SaskPower’s new president and CEO talks to Degrees about the power of community and local connection
When SaskPower welcomed Rupen Pandya BA'91, MA'99 last June as their new president and CEO, they knew they were getting a community-minded, team player with deep local roots. Degrees magazine posed five questions to the U of R alumnus about what excites him about his new job, the importance of having a local perspective, and the value of community
It’s an interesting time to be involved with the energy sector. What drew you to the job?
First of all, let me say how honoured I am to serve as president and CEO of SaskPower. This is a really exciting time to be in the energy sector. There’s a dramatic energy transition underway that is going to have profound implications – not only for the corporation, but for how power is produced in the province. At the same time, we’re seeing increasing demand for more energy options from our residential as well as industrial customers.
It’s such a critical and challenging public policy change in the province right now, and that was one of my considerations when I was thinking about my career. I came from a more than 25-year career in provincial public service. I was a former provincial Deputy Minister of Finance and Secretary of the Treasury Board. In that role, you get to see all of the work of government going through your office because of the nature of the position. There are tremendous opportunities to make sure the “planes land” if you will – to make sure we are creating good public policy. What’s taking place on the power front right now will have significant implications for economic growth in Saskatchewan going forward.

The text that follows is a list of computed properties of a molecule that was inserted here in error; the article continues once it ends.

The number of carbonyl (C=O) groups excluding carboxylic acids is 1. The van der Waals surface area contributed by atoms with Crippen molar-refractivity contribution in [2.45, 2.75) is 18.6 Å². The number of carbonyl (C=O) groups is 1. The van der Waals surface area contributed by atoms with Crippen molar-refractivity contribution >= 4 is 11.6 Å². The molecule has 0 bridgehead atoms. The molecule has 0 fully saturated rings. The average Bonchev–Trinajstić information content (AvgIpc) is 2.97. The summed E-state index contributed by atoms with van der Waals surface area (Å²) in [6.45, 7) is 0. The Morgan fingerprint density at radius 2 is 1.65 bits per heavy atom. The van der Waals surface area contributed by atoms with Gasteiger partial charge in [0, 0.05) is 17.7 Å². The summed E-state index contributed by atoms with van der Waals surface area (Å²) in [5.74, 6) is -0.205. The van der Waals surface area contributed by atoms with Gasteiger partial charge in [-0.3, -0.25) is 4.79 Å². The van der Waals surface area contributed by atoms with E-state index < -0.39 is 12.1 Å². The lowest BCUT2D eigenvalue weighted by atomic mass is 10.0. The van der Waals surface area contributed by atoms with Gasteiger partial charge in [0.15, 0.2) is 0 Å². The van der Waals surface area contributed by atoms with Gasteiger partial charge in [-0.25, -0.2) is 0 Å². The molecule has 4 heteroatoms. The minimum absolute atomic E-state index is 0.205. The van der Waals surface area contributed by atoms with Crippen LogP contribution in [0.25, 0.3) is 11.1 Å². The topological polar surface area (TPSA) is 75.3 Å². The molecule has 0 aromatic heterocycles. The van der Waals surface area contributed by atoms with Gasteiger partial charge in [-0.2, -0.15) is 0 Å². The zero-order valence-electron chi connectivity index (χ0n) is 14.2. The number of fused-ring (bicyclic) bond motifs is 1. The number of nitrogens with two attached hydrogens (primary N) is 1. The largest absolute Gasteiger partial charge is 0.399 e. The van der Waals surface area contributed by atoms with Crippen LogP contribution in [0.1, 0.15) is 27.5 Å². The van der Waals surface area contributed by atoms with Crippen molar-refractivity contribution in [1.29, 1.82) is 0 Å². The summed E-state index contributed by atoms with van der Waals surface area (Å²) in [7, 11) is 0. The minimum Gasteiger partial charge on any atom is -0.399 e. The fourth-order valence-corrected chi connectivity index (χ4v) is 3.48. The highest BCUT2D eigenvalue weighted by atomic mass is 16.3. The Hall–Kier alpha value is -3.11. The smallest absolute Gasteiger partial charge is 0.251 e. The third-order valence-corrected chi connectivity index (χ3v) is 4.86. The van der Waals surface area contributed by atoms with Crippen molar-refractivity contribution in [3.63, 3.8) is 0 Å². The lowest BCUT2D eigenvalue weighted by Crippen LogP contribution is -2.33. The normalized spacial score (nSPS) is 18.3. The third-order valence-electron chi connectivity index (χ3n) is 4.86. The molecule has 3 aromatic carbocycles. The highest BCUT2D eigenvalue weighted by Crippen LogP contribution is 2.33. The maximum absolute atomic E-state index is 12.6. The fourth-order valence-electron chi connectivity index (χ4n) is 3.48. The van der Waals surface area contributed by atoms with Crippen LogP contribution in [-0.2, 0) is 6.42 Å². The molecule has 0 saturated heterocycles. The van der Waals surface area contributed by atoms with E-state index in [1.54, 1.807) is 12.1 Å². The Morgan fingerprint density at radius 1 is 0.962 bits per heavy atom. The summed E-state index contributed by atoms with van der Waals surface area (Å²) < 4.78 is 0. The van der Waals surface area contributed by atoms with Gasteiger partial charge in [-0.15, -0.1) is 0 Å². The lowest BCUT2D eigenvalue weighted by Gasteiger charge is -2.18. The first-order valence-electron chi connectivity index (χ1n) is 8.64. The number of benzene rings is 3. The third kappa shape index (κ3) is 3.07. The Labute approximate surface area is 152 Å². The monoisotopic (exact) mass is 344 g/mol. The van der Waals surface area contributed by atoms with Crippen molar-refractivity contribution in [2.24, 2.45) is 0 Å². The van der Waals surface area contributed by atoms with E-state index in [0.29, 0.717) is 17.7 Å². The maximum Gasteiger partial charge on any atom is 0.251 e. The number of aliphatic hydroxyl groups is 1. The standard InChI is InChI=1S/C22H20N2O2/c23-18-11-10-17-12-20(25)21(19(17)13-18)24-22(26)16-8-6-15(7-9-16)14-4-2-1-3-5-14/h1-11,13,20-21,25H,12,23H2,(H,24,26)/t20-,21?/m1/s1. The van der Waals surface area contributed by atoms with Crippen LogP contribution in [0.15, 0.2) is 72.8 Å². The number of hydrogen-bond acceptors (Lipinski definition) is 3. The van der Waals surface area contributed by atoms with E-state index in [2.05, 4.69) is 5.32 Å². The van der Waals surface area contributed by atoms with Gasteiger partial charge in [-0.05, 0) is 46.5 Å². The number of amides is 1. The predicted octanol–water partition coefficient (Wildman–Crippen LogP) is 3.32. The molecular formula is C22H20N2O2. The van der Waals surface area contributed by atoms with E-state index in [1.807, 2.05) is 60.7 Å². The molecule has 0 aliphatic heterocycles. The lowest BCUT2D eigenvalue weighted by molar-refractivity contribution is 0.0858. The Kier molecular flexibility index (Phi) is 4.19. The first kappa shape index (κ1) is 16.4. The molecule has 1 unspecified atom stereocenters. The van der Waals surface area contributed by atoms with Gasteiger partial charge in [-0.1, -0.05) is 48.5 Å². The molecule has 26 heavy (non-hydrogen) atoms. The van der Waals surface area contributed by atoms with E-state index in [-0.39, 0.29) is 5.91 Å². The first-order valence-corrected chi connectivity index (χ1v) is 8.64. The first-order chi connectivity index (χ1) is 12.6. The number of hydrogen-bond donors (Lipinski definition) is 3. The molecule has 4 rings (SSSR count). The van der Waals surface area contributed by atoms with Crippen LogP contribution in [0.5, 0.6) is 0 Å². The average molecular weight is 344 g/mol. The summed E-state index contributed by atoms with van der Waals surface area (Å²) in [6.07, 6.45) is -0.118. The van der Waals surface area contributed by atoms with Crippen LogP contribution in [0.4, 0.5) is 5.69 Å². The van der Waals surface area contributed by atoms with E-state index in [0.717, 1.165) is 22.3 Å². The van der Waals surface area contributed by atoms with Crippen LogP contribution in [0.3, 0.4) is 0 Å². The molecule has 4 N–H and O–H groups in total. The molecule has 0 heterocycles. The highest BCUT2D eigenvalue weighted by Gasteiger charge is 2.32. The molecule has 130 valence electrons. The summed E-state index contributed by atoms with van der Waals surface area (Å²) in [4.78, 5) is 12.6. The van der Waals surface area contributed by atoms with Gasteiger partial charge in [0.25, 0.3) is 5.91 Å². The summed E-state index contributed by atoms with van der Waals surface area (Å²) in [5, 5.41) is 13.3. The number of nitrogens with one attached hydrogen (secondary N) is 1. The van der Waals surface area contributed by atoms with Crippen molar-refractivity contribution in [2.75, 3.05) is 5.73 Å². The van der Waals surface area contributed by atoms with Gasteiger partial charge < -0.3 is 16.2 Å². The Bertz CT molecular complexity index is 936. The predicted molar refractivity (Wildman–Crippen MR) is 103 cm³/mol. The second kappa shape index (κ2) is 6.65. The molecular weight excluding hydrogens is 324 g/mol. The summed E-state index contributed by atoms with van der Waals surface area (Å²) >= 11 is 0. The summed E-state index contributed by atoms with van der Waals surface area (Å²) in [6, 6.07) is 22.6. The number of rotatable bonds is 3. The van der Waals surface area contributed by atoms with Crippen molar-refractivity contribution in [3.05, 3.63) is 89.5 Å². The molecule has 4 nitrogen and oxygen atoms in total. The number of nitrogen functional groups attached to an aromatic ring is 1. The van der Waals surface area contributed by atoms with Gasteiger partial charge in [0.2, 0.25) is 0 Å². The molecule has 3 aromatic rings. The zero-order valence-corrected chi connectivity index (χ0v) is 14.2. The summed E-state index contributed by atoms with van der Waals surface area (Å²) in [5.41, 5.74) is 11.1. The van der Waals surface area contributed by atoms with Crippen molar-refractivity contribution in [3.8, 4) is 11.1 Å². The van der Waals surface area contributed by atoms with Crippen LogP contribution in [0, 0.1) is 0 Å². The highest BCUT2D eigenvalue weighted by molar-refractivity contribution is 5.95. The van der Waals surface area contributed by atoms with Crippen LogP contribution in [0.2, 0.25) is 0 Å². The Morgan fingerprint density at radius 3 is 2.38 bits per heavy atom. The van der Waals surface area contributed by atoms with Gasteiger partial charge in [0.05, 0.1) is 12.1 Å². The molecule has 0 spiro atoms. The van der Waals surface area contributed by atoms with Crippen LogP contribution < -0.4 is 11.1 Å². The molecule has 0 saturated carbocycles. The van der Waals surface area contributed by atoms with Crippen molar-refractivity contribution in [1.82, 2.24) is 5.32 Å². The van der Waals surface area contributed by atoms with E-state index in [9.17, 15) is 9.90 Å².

SaskPower has built its existing generation transmission over a period spanning nearly a century. The energy transition underway will require substantial changes to our system in a very short order of time, compared to the history of the corporation. Whether it’s 2030 or 2035 or 2050, those dates are just around the corner and there’s a significant amount of work to do.
It’s a really exciting time to be involved in the sector, with lots of innovation and opportunity for rethinking the organization as we continue to serve the people of the province with reliable, sustainable, cost-effective power.
What do you think are the characteristics that make a good leader, and what do you feel you bring to your leadership role, personally?